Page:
The German needs only a fifth place in India this weekend to be absolutely sure of the championship, regardless of Alonso's result, and will win it wherever he finishes if the Spaniard does not score at least 16 more points than him.
"If in the past four years, we have come close to the title twice, it is partly down to him [Alonso]," said Domenicali. "Unfortunately, we have not been capable of giving him a car that matches his talent."
Domenicali said he did not know why Red Bull had been able to produce such a dominant car.
"Everyone is trying to work that out," he said. "But it's pointless make accusations if there is no proof. [Governing body] the FIA can check the control unit, and if they find nothing than Red Bull is obviously doing a good job," he conceded.
Alonso criticises Ferrari in Hungary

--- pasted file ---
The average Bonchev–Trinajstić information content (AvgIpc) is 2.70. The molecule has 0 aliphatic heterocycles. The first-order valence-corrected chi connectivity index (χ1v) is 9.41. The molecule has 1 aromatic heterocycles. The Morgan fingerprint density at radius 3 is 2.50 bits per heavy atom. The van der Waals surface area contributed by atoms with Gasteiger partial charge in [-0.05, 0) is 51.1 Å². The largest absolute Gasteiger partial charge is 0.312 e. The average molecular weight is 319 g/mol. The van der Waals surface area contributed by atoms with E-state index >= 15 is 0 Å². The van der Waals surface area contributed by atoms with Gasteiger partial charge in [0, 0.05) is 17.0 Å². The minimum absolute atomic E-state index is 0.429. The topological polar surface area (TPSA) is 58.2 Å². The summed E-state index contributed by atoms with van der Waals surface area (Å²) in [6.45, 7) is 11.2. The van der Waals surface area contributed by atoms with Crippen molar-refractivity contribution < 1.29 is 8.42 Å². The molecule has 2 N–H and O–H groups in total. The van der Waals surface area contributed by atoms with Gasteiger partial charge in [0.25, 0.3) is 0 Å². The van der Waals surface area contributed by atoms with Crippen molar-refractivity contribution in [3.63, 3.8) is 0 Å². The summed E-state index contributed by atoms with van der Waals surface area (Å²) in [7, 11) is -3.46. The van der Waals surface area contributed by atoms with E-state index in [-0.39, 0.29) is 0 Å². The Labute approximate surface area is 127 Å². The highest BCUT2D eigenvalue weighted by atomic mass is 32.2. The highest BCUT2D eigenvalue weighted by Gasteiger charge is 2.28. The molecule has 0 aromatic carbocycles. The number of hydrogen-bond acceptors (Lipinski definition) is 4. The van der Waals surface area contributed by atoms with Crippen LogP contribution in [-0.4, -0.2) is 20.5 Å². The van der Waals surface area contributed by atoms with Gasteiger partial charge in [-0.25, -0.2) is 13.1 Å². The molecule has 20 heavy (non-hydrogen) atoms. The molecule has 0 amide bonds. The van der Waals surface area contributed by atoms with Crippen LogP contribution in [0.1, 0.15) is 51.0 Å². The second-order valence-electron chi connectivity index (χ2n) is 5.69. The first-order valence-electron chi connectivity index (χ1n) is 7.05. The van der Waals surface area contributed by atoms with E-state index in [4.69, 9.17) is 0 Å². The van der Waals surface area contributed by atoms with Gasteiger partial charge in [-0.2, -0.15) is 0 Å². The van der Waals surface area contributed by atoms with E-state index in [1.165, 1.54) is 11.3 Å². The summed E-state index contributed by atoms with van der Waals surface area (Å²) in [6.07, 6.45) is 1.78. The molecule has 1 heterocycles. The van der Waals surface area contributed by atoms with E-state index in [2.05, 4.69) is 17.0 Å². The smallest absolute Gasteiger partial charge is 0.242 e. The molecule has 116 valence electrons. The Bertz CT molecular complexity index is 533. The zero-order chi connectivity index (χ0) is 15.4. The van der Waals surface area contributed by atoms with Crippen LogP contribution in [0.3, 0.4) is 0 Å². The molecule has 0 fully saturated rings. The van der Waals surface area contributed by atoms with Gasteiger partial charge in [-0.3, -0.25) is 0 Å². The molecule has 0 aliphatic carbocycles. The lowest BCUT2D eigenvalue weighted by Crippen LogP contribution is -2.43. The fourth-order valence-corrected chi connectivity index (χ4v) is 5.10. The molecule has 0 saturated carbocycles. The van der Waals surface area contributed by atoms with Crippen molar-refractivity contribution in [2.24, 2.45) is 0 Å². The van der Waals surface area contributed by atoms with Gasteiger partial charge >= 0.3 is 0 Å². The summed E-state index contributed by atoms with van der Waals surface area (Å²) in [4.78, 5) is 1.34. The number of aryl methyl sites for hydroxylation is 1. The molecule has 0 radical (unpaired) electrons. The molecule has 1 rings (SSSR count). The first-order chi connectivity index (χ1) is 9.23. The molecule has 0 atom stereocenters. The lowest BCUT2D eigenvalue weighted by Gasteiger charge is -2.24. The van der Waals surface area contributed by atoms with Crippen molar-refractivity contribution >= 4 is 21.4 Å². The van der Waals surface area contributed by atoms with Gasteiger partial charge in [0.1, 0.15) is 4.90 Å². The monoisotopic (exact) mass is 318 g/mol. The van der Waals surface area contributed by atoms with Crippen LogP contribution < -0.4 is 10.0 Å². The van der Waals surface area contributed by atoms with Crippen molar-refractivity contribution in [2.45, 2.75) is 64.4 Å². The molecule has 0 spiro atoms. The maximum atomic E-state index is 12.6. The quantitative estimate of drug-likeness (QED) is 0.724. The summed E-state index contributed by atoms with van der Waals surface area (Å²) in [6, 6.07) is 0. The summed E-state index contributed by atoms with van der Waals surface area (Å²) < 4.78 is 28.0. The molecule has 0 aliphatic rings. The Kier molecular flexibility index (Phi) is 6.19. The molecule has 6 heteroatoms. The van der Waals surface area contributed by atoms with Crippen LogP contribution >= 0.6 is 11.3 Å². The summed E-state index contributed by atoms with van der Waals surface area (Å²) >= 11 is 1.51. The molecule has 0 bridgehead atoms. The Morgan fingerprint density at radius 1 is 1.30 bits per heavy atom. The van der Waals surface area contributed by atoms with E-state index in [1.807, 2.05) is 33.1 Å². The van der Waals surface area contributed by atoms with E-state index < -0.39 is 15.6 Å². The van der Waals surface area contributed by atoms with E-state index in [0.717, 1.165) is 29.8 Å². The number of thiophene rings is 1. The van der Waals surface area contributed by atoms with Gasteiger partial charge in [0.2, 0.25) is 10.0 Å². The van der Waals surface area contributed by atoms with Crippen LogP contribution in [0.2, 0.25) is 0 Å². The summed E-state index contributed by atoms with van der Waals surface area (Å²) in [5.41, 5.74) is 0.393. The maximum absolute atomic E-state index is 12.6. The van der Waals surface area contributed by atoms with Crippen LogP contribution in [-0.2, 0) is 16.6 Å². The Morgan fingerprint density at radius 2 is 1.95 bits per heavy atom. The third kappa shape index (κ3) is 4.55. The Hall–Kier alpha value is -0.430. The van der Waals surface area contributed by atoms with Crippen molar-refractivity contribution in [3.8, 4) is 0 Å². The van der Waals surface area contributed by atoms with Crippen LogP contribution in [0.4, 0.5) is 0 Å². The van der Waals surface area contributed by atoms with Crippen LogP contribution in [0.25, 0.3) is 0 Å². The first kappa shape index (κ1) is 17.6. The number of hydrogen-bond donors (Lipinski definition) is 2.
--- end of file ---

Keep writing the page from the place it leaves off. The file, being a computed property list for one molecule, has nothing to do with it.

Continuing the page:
Domenicali admitted that Alonso had "crossed the line" in his criticisms of the team after the Hungarian Grand Prix, following which he was publicly rebuked by Ferrari president Luca Di Montezemolo.
"From a medical point of view, there is no proof that the accident left any permanent damage, such as problems with his sight or reflexes," explained Domenicali.
"And then there's the gentility, which would demand that we give a driver who hasn't had much luck the chance to show he deserves to stay with us.
"If Felipe was unable to deliver the performance we hoped for, it was mainly down to a hyper-sensitivity to a car that was too nervous at the rear, but in 2008, he almost took the title and I consider him as a world champion.
"We took Raikkonen because we wanted more. When we replaced him with Alonso, he was not happy and so he returns with a great desire to do well."
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